Treasury has released additional information in relation to the proposed changes for superannuation balances exceeding $3 million, and there are further changes taxpayers need to be aware of.

Currently, earnings from superannuation are taxed at a concessional rate of up to 15 per cent. The proposed change, expected to be applicable as from the 2026 financial year, will apply an additional 15 per cent tax on earnings for individuals with super balances over $3 million.

This additional tax will be based on a formula incorporating Total Superannuation Balance (TSB) instead of taxable income. TSB is generally recognised to be the total value of a member’s superannuation benefits at the end of a financial year, including their accumulation phase values, retirement phase values, pending rollovers and some outstanding limited recourse borrowing arrangement amounts.

While this change has not been finalised or legislated, this specific formula-based approach may present numerous challenges, including valuation of unlisted investments, asset allocation and liquidity, and potential tax on unrealised gains.

This additional tax is expected to be levied on the individual and not the superannuation fund. However, the individual can elect for their superannuation fund to pay the tax. The tax collection mechanism will be similar to the collection of Division 293 tax on concessional superannuation contributions for high income earners.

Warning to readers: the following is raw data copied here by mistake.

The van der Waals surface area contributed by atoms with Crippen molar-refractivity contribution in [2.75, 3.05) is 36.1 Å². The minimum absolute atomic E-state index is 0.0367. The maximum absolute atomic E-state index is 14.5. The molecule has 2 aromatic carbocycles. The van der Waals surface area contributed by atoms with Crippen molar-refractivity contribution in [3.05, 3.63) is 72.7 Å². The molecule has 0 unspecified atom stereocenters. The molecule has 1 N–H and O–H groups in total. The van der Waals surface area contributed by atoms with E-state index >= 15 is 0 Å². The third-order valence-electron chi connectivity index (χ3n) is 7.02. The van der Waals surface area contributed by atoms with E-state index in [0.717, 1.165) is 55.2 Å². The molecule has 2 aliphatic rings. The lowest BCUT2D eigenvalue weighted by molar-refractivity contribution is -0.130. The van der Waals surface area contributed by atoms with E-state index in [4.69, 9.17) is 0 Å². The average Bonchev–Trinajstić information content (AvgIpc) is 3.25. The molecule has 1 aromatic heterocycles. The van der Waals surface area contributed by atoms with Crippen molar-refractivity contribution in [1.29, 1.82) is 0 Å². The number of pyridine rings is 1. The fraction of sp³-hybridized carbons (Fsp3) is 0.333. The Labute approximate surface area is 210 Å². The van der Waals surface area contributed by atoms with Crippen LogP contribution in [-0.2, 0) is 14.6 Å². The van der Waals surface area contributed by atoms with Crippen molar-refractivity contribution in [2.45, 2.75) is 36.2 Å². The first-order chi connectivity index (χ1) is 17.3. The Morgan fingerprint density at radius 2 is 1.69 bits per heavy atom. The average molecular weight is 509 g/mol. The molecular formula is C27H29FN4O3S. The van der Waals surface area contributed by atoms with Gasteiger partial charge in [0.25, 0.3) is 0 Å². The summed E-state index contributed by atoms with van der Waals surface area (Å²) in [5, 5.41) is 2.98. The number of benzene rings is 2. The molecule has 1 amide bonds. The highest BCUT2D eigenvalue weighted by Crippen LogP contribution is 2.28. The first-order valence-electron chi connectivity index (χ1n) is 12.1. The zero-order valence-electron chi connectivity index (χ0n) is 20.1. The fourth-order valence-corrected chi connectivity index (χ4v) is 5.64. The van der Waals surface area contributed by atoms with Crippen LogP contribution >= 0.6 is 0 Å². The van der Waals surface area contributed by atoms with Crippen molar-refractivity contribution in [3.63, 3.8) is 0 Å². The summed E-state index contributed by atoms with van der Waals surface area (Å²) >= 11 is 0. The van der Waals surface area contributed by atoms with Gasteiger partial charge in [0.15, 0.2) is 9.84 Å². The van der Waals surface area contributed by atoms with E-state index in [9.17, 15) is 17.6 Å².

This proposed change is expected to affect around 80,000 people, or 0.5 per cent of Australians with super.

Transfer Balance Cap (TBC) Indexation

The TBC limits the amount an individual can move into tax-free retirement phase. Currently set at $1.7 million, the TBC is due to increase by $200,000 on 1 July 2023. This means individuals who start their first pension phase account will have a transfer balance cap of $1.9 million.

Individuals who did not fully reach their cap in full in prior years may be able to benefit from a proportionate increase in their TBC. Unfortunately, no increase will be available to individuals who have fully maxed out their TBC in prior years.

Some individuals may want to delay the start of their pension account until 1 July 2023 to benefit from the upcoming indexation.

Superannuation Guarantee (SG)

As from 1 July 2023, the general employer SG will increase from 10.5 per cent to 11 per cent. The maximum contribution base used to determine the maximum limit on any individual employee’s earnings base for each quarter will also increase from $60,220 to $62,270.

Due to the sensitive nature of SG contributions and its strict payment due dates, a review of payroll software, including parameters to ensure compliance, is highly recommended.

Contributions caps remain unchanged

While the TBC and SG are both increasing as at 1 July 2023, the yearly concessional and non-concessional caps remain unchanged, at $27,500 and $110,000 respectively.

Co-authored by Timothy Wong, Assistant Manager, Business Advisory Services, HLB Mann Judd Melbourne. This article was first published in the Winter 2023 issue of Financial Times.